“My precious…” freedom of speech lost in Turkey
Read about the bizarre Turkish case that is drawing the interest of The Lord of the Rings fans worldwide.
Just when you think that the LOTR fandom could not possibly seep deeper into our modern lives, the case of Bilgin Ciftci surfaces like the Ringwraiths in the Shire. The bizarre nature of the case has put Gollum’s character under moral scrutiny in the modern Turkish court.
Unlike the complex beginnings of Sauron’s ring, the beginnings of the case can be traced back to Dr. Biglin Ciftci sharing a meme in 2014, comparing the Turkish President Recep Tayyip Erdogan with the famous character ‘Gollum’ from the extremely popular trilogy The Lord of the Rings.
For those who may have been living under a rock (much like the Gollum) or were simply “too cool” to get into the fandom, the Gollum is a popular character from J.R.R. Tolkien’s The Lord of the Rings books and movies. The Gollum’s character is obsessed with Sauron’s ring that has shaped him into a “slimy, dark creature” over long periods of time, he hates and loves the ring which he refers to as “my precious.”
Turkey’s government, much like the “Eye of Sauron,” frequently surveys the internet realm within Turkish jurisdiction to prevent slander against the government and government officials. BBC informs us that 236 people, in Turkey, were subject to investigations for “insulting the head of state,” with 105 people being formally indicted between 2014-2015.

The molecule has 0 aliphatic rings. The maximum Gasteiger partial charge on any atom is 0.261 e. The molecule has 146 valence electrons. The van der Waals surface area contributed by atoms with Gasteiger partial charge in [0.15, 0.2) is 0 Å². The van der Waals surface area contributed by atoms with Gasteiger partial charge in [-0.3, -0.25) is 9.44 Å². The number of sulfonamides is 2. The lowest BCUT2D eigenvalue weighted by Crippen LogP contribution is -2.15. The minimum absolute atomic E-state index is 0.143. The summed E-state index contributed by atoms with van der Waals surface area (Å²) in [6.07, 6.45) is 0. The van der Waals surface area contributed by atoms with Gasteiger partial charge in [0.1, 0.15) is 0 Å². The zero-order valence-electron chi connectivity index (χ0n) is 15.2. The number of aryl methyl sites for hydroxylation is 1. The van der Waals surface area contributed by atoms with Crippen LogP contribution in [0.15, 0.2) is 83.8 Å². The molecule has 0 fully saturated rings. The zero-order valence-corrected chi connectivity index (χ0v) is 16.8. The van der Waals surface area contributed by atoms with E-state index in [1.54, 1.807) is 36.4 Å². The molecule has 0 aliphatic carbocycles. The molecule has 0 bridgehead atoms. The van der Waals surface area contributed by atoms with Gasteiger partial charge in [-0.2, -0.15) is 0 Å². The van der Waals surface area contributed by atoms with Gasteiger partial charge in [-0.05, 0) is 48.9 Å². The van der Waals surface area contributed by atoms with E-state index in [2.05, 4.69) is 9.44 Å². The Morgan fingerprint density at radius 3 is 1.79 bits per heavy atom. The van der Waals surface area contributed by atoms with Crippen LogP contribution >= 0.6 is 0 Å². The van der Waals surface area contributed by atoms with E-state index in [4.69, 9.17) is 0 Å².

In the case of Dr. Ciftci, “the ring” can be seen as a metaphor for the freedom of speech in Turkey, it had been lost for a long time but now there is a (legal) battle over it. Much like the ring’s nature of bringing demise to its holder, Dr. Ciftci was expelled from his position in the Public Health Institution of Turkey in 2014 for sharing the meme. He will face jail time if he is successfully prosecuted for “insulting the head of the state.” Furthermore, it will create a precedent for future cases by restricting freedom of expression against the political authorities in Turkey.
Picking up on the previous point, Ciftci’s defence team has argued for the need of the elected officials to be more tolerant of criticism and satire. Interestingly, his defence argued that Gollum is not an evil character, meaning that the meme is not an insult to the head of the state. Ciftci’s lawyer felt that the question about Gollum’s morality had to be raised, not because Samwise Gamegee didn’t do it appropriately enough in the movies, but because an argument based on freedom of expression was failing.
The judge dealing with case was unfamiliar with the Tolkien series and therefore asked for an expert council to be gathered for deciding on the morality of Gollum’s character. The council consists of two academics, a “TV expert” and two behavioural scientists. Dr. Ciftci’s fate hangs in line with Gollum’s morality, much like Frodo’s fate did (we all know how that went). If Gollum’s character is found to be guilty of being evil, then consequently, Dr. Ciftic’s meme would also be found “offensive” to the head of the state.
Peter Jackson (director of The Lord of the Rings movies) and Elijah Woods (played the on-screen character of Frodo Baggins) voiced their opinions about the case. Jackson argued that Ciftci’s meme portrayed Smeagol not Gollum, he said “Smeagol is a joyful, sweet character. Smeagol does not lie, deceive, or attempt to manipulate others. He is not evil..”
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Ananya is currently working in our content team as a Paralegal, aiming to provide free legal guides to facilitate public access to legal resources. Pursuing her interest in the regulation of emerging media, her work centres on the legal and business concerns engendered by the application of traditional legal principles to social media.